A hierarchy of officials was involved in the process that led to the investors getting the land from the region. These included Okello Kom, who was head of the wereda, and kebele chairman, as well as other officials from various bureaus including agriculture, land administration and environment, the mineral agency, and the investment agency.

Fortune met six investors who said they were not sure if they would be compensated for what they spent on their lands so far. The lands they were forced to leave are now under police protection, they said.

“We should not be the ones to suffer because the regional and federal governments are not coordinated,” said one investor who had leased 1,200ha of land. “It is their own mess,” he added.

Daniel blames“good governance” problems and “rent seeking” as part of the cause to the problem. There were cases, he said, where regional officials gave title deeds for lands to other investors, whereas the Agency had already assigned the same lands to others.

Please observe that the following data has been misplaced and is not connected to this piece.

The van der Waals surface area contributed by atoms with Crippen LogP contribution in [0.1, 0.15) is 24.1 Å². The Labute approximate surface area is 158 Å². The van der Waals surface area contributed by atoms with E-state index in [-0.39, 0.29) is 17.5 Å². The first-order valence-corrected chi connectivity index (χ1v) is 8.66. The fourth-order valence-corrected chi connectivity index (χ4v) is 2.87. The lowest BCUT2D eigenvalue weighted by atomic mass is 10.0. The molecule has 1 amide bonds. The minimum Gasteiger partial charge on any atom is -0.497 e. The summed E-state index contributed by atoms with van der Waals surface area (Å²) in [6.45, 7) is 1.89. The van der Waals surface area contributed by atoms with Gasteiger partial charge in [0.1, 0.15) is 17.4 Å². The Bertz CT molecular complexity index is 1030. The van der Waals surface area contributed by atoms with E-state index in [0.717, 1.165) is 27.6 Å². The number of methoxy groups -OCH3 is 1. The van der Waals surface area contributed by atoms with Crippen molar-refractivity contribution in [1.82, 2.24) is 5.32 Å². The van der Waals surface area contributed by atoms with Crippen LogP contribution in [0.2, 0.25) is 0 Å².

Following the eviction letter, the investors in Dima went to the Region’s head of the Agency, Ojulu Gnyigwo, whose response, they claim, was not encouraging. They also tried to meet the regional president without success. They then sat with Tefera Deribew, minister of Agriculture & Natural Resources, who affirmed to them that they and the others in the Gog Wereda, were given the wrong land.

An attempt to talk to various officials, including Ojulu Gnyigwo, investment head and Roch Bayak who is now head of the Environment Protection Office as well as Otor Okugu, the current head of the wereda. All of them were either unwilling to comment or unavailable for comment.

“I have no mandate to comment on the issue,” said Roch, who as investment head, had approved the investment licences.

One of the investors contacted by Fortune, said they had left all their properties at the farm sites to show that they do not accept the decision and until they can get a final resolution.  They submitted an appeal to the Prime Minister’s Office on February 25.



By DAWIT ENDESHAW
FORTUNE STAFF WRITER

Published on Feb 29,2016 [ Vol 16 ,No 826]